Louie Bellson | Critic's Choice | Chicago Reader

Louie Bellson 

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When Louie Bellson first came into his own--as the first white drummer ever to play in Duke Ellington's orchestra, and the first drummer of any color to contribute compositions to the maestro's repertoire--he almost hid the electrifying energy that has distinguished his playing ever since. He made it sound so easy, and he played with such elegance and musicality, that listeners might have overlooked the flamboyant novelty he had already exhibited in the bands of Count Basie and Benny Goodman; one might even have mistakenly ranked him in a different echelon than his slightly older contemporary, the attention-grasping Buddy Rich. (Actually, Bellson could play just about anything Rich could; he just did it with taste.) The first drummer to use two bass drums in his trap set, he still manages to articulate crisply rolling thunder from this cumbersome setup; meanwhile, his ride cymbal dances like a ballerina, and his accents and shadings reveal the composer's ear at work. Because of his unfailing exactitude, Bellson is one of the very few drummers who make it worth your while to sit near the drums; that way, you can see as well as hear how each stroke shapes as well as drives the work of his band mates. Bellson has led his own big bands and has played here with various small groups of his own devising; this time he appears leading a four-horned Chicago septet assembled by pianist Larry Novak. With trumpeter Art Hoyle and saxist Eric Schneider featured prominently, along with Novak's own crystalline piano voicings, this band can effortlessly capture the swing-to-bop dynamic of the early-50s, when Bellson fully established himself and hit his full creative stride. Tuesday through Thursday, 8 and 10 PM, next Friday and Saturday, October 3 and 4, 9 and 11 PM, and next Sunday, October 5, 4 and 8 PM, Jazz Showcase, 59 W. Grand; 312-670-2473. The last show Sunday fits into a celebration honoring Jazz Showcase owner Joe Segal on his 50th year of presenting music; the evening promises a buffet dinner and a testimonial "roast," emceed by veteran radio host Dick Buckley and including this writer as one of the spit turners. NEIL TESSER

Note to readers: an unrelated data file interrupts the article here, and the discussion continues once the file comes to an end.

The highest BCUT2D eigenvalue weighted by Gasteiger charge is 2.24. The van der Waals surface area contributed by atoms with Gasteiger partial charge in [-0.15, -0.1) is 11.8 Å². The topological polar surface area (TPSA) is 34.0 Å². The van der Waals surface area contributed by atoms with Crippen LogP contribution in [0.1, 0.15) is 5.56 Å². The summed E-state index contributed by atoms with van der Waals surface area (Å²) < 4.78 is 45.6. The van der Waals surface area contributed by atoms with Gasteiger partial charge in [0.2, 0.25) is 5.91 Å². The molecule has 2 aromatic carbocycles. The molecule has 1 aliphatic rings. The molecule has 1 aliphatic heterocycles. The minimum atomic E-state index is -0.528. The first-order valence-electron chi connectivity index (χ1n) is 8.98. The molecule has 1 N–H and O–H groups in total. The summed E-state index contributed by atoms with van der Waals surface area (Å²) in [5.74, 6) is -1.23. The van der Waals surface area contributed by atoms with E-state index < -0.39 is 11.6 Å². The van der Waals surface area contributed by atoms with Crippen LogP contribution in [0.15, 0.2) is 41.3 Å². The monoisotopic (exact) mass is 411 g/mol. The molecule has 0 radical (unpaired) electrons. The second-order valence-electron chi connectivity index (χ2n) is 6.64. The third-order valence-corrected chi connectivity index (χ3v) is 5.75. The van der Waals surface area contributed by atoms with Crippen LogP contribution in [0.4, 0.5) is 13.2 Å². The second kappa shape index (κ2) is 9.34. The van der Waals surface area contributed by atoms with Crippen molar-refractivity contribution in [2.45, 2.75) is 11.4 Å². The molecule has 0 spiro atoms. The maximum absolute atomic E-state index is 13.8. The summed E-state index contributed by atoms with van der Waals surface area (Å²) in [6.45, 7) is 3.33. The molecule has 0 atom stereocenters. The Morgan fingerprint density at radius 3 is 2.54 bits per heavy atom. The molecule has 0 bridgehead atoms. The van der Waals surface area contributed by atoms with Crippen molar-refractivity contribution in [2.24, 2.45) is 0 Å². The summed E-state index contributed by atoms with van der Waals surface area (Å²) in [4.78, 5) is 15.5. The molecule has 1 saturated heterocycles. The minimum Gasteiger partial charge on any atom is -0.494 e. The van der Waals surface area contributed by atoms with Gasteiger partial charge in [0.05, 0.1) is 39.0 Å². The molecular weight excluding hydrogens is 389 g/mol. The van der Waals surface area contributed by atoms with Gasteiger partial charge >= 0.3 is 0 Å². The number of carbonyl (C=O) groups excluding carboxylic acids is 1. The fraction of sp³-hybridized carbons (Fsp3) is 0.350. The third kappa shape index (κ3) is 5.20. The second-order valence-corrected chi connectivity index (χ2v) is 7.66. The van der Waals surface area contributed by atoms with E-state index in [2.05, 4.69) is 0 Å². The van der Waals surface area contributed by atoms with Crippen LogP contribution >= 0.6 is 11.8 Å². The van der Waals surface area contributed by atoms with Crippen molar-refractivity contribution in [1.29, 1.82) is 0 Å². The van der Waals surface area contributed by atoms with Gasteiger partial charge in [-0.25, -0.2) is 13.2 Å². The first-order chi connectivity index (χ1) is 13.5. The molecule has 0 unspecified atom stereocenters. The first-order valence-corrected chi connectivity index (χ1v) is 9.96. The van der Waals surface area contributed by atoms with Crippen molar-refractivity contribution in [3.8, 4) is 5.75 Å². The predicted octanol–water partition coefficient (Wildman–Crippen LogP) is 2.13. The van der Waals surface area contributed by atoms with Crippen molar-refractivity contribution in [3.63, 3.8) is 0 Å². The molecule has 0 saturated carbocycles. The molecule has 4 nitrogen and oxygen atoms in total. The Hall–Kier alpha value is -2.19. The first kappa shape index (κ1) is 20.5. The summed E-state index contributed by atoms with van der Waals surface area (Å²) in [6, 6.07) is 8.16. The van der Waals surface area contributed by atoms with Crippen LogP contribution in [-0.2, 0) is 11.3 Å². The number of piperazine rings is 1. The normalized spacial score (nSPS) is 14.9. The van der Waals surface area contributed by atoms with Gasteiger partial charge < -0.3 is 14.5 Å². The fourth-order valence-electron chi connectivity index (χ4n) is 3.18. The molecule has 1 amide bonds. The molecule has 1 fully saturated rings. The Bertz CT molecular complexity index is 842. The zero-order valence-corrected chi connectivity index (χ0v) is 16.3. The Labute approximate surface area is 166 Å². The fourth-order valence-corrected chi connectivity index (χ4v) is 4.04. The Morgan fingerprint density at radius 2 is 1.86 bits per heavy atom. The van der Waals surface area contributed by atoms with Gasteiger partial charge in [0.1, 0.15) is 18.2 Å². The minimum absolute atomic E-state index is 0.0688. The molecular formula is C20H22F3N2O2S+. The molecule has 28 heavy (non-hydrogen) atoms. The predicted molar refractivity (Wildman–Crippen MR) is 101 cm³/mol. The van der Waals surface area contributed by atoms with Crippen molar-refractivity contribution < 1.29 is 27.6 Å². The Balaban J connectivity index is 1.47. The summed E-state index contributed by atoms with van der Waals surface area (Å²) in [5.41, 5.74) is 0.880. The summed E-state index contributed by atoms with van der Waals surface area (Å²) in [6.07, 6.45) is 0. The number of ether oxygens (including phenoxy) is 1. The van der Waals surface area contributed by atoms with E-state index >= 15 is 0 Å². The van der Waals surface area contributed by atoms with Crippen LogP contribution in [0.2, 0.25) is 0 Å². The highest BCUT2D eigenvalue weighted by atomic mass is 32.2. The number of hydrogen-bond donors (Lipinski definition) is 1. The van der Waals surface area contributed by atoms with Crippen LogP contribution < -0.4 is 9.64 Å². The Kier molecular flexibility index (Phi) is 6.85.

Art accompanying story in printed newspaper (not available in this archive): uncredited photo.


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